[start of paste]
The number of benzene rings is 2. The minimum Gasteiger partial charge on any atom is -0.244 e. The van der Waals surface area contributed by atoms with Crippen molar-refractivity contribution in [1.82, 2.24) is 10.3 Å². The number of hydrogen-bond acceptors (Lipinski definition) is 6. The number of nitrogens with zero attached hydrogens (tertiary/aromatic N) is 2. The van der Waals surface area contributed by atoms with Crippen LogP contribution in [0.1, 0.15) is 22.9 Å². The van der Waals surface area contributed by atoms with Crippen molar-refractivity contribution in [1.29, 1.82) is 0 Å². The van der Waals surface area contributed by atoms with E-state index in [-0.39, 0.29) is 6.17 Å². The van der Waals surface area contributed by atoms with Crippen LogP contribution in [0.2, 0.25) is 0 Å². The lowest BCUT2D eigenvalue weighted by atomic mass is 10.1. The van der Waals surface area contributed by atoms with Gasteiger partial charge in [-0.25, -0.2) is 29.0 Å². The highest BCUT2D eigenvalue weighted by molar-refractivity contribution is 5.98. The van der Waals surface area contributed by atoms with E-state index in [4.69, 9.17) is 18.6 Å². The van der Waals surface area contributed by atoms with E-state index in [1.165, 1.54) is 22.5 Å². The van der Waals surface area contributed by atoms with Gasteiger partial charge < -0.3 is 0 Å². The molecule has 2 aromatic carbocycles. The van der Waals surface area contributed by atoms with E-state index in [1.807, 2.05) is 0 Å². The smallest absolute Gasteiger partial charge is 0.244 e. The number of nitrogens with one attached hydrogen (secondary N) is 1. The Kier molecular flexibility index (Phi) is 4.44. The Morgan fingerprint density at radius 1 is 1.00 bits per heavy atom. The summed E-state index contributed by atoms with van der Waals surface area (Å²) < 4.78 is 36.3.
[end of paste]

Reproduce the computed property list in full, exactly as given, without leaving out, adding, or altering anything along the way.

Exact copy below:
The number of benzene rings is 2. The minimum Gasteiger partial charge on any atom is -0.244 e. The van der Waals surface area contributed by atoms with Crippen molar-refractivity contribution in [1.82, 2.24) is 10.3 Å². The number of hydrogen-bond acceptors (Lipinski definition) is 6. The number of nitrogens with zero attached hydrogens (tertiary/aromatic N) is 2. The van der Waals surface area contributed by atoms with Crippen LogP contribution in [0.1, 0.15) is 22.9 Å². The van der Waals surface area contributed by atoms with Crippen molar-refractivity contribution in [1.29, 1.82) is 0 Å². The van der Waals surface area contributed by atoms with E-state index in [-0.39, 0.29) is 6.17 Å². The van der Waals surface area contributed by atoms with Crippen LogP contribution in [0.2, 0.25) is 0 Å². The lowest BCUT2D eigenvalue weighted by atomic mass is 10.1. The van der Waals surface area contributed by atoms with Gasteiger partial charge in [-0.25, -0.2) is 29.0 Å². The highest BCUT2D eigenvalue weighted by molar-refractivity contribution is 5.98. The van der Waals surface area contributed by atoms with E-state index in [4.69, 9.17) is 18.6 Å². The van der Waals surface area contributed by atoms with E-state index in [1.165, 1.54) is 22.5 Å². The van der Waals surface area contributed by atoms with Gasteiger partial charge < -0.3 is 0 Å². The molecule has 2 aromatic carbocycles. The van der Waals surface area contributed by atoms with E-state index in [1.807, 2.05) is 0 Å². The smallest absolute Gasteiger partial charge is 0.244 e. The number of nitrogens with one attached hydrogen (secondary N) is 1. The Kier molecular flexibility index (Phi) is 4.44. The Morgan fingerprint density at radius 1 is 1.00 bits per heavy atom. The summed E-state index contributed by atoms with van der Waals surface area (Å²) < 4.78 is 36.3.